The position of backup shortstop last year was an illustration of the Dodgers' preference to have veterans on the bench rather than youngsters. Blake DeWitt made the opening day roster with the idea that infielders Orlando Hudson, Rafael Furcal and Casey Blake would get regular rest, with DeWitt filling in for all of them. DeWitt even got a start at shortstop, in the fourth game of the season, but after just seven plate appearances in the opening week it was decided he would be better served with regular playing time in Triple A. Juan Castro, who was a non-roster invitee to spring training, was recalled from Albuquerque, and remained with the big club for the rest of the season.
This season, the Dodgers face a similar decision. Is the 24-year old DeWitt, a natural third baseman, able to occasionally spell starter Rafael Furcal at shortstop? If DeWitt doesn't win the starting second base job, would he get enough at-bats by backing up short and third as well as second? Could he also be a lefty pinch hitter? Perhaps, but I still think the Dodgers would rather have DeWitt play close to everyday, whether it be in Los Angeles or Albuquerque.
Angel Berroa was here in 2008, providing comic relief in addition to playing shortstop. Acquired midseason after Rafael Furcal went on the disabled list, Berroa started 64 games and had twice as many innings at the position as anyone else on the team. In limited time with both New York teams last season, Berroa put up an OPS+ of 6 and a wRC+ of -1. Of the 444 players who have amassed 500 plate appearances over the last four seasons, Berroa ranks 441st with a 51 OPS+. But, fear not, Castro is below Berroa, with a 50 OPS+!
Nick Green is likely to be better than Berroa with the bat and with the glove. UZR has him as an above average defender at shortstop (+12.1 UZR/150 career), as does Baseball Prospectus (five fielding runs above average career), but Dewan's plus/minus system rates Green as average in the field. However, Green is recovering from offseason back surgery, so that might hamper his chances.
Chin-Lung Hu is considered a defensive wizard at short, but is he good enough offensively? He's already 26 years old, so I don't know how much development there is left to do. Still, there is concern about his bat after putting up OPSs of .708 and .725 in the hitters havens of Las Vegas and Albuquerque, respectively. Hu did start 2008 as the backup shortstop, and took over for Furcal went he went down in early May, starting 24 of 31 games. However, he was sent down in June after he plummeted to a line of .159/.224/.206. Fair or not, I have to think that poor performance is still in the mind of Joe Torre and Ned Colletti, so Hu would have to really go above and beyond to overcome that impression. But, when the offensive standard is Castro, Berroa, or Green, I'm tempted to stick with Hu as the backup here.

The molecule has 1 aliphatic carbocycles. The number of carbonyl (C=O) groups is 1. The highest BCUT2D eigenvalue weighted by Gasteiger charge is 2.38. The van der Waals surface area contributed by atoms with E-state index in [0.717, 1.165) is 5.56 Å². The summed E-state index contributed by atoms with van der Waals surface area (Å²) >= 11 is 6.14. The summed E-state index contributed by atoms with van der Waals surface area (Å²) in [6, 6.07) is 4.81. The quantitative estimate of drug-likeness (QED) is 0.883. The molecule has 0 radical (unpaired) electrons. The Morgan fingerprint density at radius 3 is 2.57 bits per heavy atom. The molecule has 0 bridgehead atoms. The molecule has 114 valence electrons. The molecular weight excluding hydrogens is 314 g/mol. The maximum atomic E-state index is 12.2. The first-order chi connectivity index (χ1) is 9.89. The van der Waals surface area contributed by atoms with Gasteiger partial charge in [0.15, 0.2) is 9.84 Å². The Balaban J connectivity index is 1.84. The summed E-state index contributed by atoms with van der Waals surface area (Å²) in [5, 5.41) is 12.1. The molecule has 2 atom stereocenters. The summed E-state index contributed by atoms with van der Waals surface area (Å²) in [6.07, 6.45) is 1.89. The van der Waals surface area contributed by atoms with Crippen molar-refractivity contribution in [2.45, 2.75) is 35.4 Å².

Alfredo Amezaga is the most versatile of the bunch, even though he is similarly as offensively challenged as the other candidates. He has been above average defensively at his two primary positions, centerfield (+11.5 UZR/150) and shortstop (+19.5 UZR/150), in his career. However, he is coming off micro-fracture surgery in his left knee and his return date is up in the air.
|Backup Shortstops: Tale of the Tape|
|2010 Projections||Career at SS|
The Dodgers' 40-man roster is currently full, meaning adding Amezaga, Berroa, or Green would require a corresponding roster move. However, my feeling is that Amezaga has the advantage to securing the spot on the bench if he's healthy, but otherwise Green or Berroa will be chosen over Hu if given the choice.